I suppose this is what it all comes down to: learning to write when we don't feel like writing. It's an experience similar to that of a long distance runner who sees yet another hill materialize out of the fog and knows, though he questions whether he has it in him to make the ridgeline, that he must press on anyway, buckle down and dig deep, or risk failure.
It's in this way we find out what we're really made of. :D
ANNOUNCEMENT: Deniz Bevan has posted her video as part of the NaNoWriMoVideo Songfest: The Perfect Ending, by the Whiskey Trench Riders. Go have a listen!! And thanks Deniz for contributing!
Happy writing everyone! Stay groovy!! :D
All over the world, there are people thinking about the significance of today. Here's a taste:
Banging out 50k words in 30 days is a feat, but your friendly neighborhood Marine, Sailor, Soldier or Airman has a few stories to tell too.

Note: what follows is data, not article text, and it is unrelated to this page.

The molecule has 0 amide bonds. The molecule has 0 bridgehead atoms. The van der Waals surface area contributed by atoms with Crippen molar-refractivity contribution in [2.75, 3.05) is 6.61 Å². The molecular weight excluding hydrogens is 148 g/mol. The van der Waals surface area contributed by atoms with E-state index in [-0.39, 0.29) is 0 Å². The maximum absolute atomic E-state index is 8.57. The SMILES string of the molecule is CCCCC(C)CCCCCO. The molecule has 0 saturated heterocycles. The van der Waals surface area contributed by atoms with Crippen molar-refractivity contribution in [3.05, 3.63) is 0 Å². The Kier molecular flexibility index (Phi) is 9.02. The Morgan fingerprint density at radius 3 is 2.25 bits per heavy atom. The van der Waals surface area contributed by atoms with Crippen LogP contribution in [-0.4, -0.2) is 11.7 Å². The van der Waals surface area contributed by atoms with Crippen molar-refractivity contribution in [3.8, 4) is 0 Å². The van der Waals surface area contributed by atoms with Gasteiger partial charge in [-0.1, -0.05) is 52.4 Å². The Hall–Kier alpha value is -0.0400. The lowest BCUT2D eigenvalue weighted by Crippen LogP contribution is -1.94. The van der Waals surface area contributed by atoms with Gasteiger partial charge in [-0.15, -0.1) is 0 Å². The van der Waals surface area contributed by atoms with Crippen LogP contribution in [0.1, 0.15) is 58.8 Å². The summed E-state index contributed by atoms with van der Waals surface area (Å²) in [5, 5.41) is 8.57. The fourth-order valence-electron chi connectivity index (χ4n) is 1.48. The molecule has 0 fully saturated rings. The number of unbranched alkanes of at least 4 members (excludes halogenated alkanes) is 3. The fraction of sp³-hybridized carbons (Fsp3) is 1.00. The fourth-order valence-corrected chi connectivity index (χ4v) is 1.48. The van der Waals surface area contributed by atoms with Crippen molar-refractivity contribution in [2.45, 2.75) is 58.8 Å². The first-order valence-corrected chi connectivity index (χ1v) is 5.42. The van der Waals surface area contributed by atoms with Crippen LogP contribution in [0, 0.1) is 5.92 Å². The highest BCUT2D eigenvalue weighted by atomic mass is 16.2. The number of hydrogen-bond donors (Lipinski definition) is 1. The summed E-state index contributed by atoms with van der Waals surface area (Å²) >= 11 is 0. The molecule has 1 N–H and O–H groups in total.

Please make an effort to thank a service member today. I think they've earned it. :D
When I originally picked this song as a contender for the NaNoWriMoVideo Songfest line-up, I thought it would be an easy task to talk about its larger message: specifically, finding our way in our (writing) life, making something of ourselves, and learning to live with our own limitations and imperfections.
While this song certainly captures that idea well, we now near the end of week 2 of NaNO and I find myself behind in my word count (not terribly behind, but enough to give myself pause). Therefore, it seems a much simpler and more fundamental point must be made: Of this here novel I'm working on, there is still a lot of it unwritten! :D